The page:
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From Sardinia to Corsica: Griffon Vulture Caniga explores new territories

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The female Griffon Vulture Caniga travelled from Sardinia to Corsica, enduring an amazing cross-border flight of 252 km, partly over the Mediterranean Sea. This is the first record of such a movement to Corsica, where Griffon Vultures have been absent for decades. How long will ‘Caniga’ stay in Corsica?  

Griffon Vulture travels from Sardinia to Corsica

Griffon Vulture Caniga travels from Sardinia to Corsica 

On 3 April 2023, Caniga, a female Griffon Vulture (Gyps fulvus) released in Sardinia, travelled from Mount Limbara in Tempio (Sardinia) to Cape Corso in northern Corsica (France). Caniga’s movements are being followed by the University of Sassari (Department of Veterinary) thanks to the GPS transmitter that Caniga received before being released in the wild, within the LIFE Under Griffon Wings project.  

Caniga hatched in the wild in Spain in 2018 and after being found injured, she was rehabilitated at the AMUS Wildlife Recovery centre in Extremadura. The bird, together with 11 other Griffon Vultures, was donated to the project by the Junta de Extremadura and transported by the Vulture Conservation Foundation to Sardinia to help restore the locally threatened Griffon Vulture population. The vultures were received at Bonassai-Olmedo Wildlife Recovery Center for a health check-up and transferred to acclimatisation cages at Monte Minerva (managed by Regional Agency Forestas), where they stood for some months to get familiarized with their new landscape. Ahead of Caniga’s release, on 22 October 2019, she was fitted with a GPS transmitter, which is still working since then and sending valuable information about her movements!  

map Griffon Vulture travels from Sardinia to Corsica
The movements of the Griffon Vulture Canigo, April 2023, crossing from Sardinia to Corsica

Is Canigo exploring a new home, or will she return to Sardinia? 

Canigo is a serious explorer. Flying freely across Sardinian skies since 2019, she made it to the very south, the peninsula of Capo Teulada, a couple of years ago and has been a frequent visitor of the Asinara National Park, on the northern side of the island. In recent years, Canigo has mainly frequented the northwestern region, the area between Bosa, Macomer and Alghero.  

On 3 April, around 2 pm, Canigo arrived in Bonifacio (Corsica) and continued her journey northwards. So far, it is unknown if Canigo is travelling alone or with other untagged Griffon Vultures. The bird’s movements are being monitored by partners at the University of Sassari and colleagues from the Parc naturel régional de Corse (PNRC) are also committed to monitoring the bird, in a cross-border effort to see how this record-breaking journey will evolve.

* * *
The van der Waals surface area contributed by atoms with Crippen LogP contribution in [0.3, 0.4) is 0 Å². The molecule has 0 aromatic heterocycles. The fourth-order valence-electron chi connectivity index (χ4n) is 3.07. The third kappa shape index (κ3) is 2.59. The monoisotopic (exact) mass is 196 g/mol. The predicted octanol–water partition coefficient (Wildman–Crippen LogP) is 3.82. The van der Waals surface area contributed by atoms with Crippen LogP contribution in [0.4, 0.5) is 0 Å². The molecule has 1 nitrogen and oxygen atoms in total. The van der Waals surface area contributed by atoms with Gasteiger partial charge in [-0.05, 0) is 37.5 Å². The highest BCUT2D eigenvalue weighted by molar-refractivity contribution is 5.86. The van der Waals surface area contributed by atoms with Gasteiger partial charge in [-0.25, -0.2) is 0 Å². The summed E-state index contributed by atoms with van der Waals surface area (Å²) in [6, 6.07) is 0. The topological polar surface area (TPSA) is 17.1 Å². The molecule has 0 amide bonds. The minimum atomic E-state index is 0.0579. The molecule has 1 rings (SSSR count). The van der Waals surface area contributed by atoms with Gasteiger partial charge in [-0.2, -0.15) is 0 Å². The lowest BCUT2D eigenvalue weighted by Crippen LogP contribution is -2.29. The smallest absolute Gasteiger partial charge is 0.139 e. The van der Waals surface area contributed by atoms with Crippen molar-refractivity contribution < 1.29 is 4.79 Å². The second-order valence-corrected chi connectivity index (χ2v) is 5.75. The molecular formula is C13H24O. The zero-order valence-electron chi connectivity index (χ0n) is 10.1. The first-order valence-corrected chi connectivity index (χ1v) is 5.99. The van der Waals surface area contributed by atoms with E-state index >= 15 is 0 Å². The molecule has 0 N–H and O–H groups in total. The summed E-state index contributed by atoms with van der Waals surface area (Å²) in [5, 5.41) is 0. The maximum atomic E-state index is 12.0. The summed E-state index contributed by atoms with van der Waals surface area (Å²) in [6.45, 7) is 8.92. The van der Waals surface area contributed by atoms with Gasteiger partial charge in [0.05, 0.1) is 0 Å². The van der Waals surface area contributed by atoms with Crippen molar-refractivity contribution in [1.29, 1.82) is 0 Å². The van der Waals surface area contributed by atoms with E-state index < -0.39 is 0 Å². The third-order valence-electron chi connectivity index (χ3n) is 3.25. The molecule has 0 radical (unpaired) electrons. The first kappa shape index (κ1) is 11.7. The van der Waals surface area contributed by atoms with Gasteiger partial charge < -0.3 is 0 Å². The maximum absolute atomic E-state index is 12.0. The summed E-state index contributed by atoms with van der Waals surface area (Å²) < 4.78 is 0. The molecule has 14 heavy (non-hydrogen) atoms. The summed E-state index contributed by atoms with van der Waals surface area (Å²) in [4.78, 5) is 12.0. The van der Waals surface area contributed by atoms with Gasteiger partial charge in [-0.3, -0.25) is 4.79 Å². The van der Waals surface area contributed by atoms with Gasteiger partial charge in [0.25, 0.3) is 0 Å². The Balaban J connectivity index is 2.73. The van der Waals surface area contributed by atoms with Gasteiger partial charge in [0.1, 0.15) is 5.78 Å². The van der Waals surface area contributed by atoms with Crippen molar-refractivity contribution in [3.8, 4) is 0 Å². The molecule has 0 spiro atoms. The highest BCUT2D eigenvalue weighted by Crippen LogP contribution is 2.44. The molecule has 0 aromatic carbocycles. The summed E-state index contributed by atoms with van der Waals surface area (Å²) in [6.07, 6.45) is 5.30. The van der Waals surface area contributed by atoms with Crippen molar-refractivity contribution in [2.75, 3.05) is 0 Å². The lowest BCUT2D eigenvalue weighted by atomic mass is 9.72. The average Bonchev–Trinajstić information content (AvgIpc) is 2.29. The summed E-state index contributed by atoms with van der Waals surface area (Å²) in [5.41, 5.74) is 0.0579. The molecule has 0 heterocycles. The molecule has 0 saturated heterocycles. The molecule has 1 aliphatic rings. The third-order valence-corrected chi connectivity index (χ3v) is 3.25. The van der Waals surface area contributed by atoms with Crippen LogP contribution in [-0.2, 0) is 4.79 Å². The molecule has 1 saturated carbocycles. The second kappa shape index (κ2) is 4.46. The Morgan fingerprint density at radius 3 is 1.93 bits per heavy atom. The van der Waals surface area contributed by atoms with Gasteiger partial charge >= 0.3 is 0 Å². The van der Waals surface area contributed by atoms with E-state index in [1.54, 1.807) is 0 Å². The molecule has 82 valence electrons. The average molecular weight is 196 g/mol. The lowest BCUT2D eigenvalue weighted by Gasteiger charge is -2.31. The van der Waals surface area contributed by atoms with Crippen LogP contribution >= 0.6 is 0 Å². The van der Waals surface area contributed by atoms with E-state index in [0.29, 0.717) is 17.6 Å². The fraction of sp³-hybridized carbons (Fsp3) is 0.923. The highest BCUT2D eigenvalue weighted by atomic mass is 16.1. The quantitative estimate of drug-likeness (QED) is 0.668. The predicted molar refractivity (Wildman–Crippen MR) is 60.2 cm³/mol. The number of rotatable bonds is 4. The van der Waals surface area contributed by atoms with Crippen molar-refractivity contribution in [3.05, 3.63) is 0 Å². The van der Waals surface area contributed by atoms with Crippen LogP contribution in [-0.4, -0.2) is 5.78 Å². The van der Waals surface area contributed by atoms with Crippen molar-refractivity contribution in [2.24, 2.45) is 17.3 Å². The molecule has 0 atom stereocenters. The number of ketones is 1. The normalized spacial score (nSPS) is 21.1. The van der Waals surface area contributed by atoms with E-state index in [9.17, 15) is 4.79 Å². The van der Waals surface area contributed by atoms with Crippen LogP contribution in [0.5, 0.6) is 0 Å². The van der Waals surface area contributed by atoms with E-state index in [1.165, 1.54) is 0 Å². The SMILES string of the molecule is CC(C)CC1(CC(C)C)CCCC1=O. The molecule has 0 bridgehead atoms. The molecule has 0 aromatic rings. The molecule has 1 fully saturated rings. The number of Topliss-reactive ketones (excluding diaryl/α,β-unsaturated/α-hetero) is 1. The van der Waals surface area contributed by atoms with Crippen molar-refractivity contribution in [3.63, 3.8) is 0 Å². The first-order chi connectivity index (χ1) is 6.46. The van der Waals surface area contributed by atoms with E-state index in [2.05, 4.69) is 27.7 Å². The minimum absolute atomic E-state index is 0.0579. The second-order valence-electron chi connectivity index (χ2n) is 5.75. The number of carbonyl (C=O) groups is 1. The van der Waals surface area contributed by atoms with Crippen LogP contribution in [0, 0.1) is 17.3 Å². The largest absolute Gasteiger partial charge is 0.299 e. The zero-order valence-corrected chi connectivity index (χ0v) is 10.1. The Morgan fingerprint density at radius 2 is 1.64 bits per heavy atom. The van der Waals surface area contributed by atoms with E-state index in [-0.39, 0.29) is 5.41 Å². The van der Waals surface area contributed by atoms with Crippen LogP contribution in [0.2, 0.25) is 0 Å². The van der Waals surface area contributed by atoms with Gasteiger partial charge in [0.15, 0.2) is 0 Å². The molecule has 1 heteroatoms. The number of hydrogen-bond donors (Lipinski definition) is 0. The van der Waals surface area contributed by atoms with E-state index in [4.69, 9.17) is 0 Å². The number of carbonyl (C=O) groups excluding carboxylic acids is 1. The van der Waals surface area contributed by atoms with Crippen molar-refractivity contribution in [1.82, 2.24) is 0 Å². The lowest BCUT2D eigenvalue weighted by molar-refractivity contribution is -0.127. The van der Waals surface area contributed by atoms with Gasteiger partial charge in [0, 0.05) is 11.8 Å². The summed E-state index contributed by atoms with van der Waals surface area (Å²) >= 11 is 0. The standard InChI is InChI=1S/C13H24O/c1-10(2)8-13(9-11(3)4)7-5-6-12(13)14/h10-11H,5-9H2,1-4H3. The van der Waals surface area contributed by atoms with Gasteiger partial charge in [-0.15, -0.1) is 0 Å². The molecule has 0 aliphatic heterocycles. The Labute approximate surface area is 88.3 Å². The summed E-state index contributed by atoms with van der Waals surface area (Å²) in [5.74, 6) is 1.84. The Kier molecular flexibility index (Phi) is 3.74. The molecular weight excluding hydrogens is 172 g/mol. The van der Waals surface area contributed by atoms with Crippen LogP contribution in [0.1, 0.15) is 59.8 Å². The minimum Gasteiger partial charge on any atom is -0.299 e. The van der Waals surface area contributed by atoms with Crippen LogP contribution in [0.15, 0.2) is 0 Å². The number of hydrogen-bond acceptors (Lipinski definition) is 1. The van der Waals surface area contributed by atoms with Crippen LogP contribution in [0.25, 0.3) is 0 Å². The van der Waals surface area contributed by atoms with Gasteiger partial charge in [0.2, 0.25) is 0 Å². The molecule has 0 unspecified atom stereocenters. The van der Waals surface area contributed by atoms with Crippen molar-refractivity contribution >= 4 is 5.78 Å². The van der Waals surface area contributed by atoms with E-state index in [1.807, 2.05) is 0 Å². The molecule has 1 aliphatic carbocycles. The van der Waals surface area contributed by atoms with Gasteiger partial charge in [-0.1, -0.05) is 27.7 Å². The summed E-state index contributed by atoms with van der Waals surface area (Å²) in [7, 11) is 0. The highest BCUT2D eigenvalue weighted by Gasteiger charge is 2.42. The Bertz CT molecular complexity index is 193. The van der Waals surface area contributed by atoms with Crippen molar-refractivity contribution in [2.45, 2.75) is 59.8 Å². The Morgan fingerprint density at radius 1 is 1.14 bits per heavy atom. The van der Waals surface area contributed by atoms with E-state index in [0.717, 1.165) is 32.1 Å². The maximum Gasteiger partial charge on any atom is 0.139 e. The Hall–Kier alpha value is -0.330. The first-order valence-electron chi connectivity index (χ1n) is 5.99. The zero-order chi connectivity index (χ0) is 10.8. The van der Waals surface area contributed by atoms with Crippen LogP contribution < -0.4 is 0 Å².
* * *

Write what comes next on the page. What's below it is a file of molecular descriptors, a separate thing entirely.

This is the first record of a Griffon Vulture flying from Sardinia to Corsica, where there are no other colonies of the species. The Bearded Vulture is the only vulture species breeding on this French Island. Unfortunately, the local population of the species has decreased sharply in recent years and is in danger of extinction. Ongoing reintroduction and conservation efforts within the LIFE GYPRESCUE project aim to prevent the extinction of the Bearded Vulture population on the island, one of the last autochthonous breeding colonies in Europe.    

Restoring the Griffon Vulture population in Sardinia 

In Sardinia, the Griffon Vulture was once distributed across the entire island until the 1940s. After the Second World War, the population dropped from 800-1200 individuals to only 130 in 2013 and is confined to the northwest area of the island. It is the last autochthonous breeding population of vultures in Italy, and therefore, it holds an important genetic heritage. To increase the Griffon Vulture population and improve its conservation status in Sardinia, the LIFE Under Griffon Wings project gave a boost to the local population.  

Between 2015-2020, 64 Griffon Vultures were transferred to Sardinia and released. Some were captive-bred birds, coming from Holland and Germany, but the majority were juveniles that hatched in the wild in Spain and were transferred to the island, thanks to an ongoing collaboration with Junta de Extremadura. The Vulture Conservation Foundation helped in the transport of Vultures from Spain and gave technical support in the release method defined and in other anti-poisoning activities that were implemented. The Griffon Vulture guild has been improving in recent years thanks to the ongoing efforts of many local and international partners. Read more about the project’s results in the Layman’s Report

LIFE Safe for Vultures

LIFE Safe for Vultures logo

LIFE Safe for Vultures is a new project co-financed by the EU’s LIFE Programme, acting as the first step to the restoration of the vulture guild in Sardinia. The University of Sassari leads the project in collaboration with Agenzia Regionale ForestasSardegna Corpo ForestaleE-Distribuzione and the Vulture Conservation Foundation. LIFE Safe for Vultures builds on the work of the successful LIFE Under Griffon Wings, with the ultimate objective for Griffon Vultures to regain their historic ranges and distribution areas from the central-eastern part of Sardinia to the south and at the same time promote the long-term survival of the species on the island. The project team is working to expand the network of farm feeding stations, create several anti-poison dog units to tackle wildlife poisoning, establish an additional feeding station in the south of the island, restock the population by importing 40 additional Griffon Vultures and reduce the threat of collision and electrocution with energy infrastructures.

life safe for vultures saridnia funder partner logos

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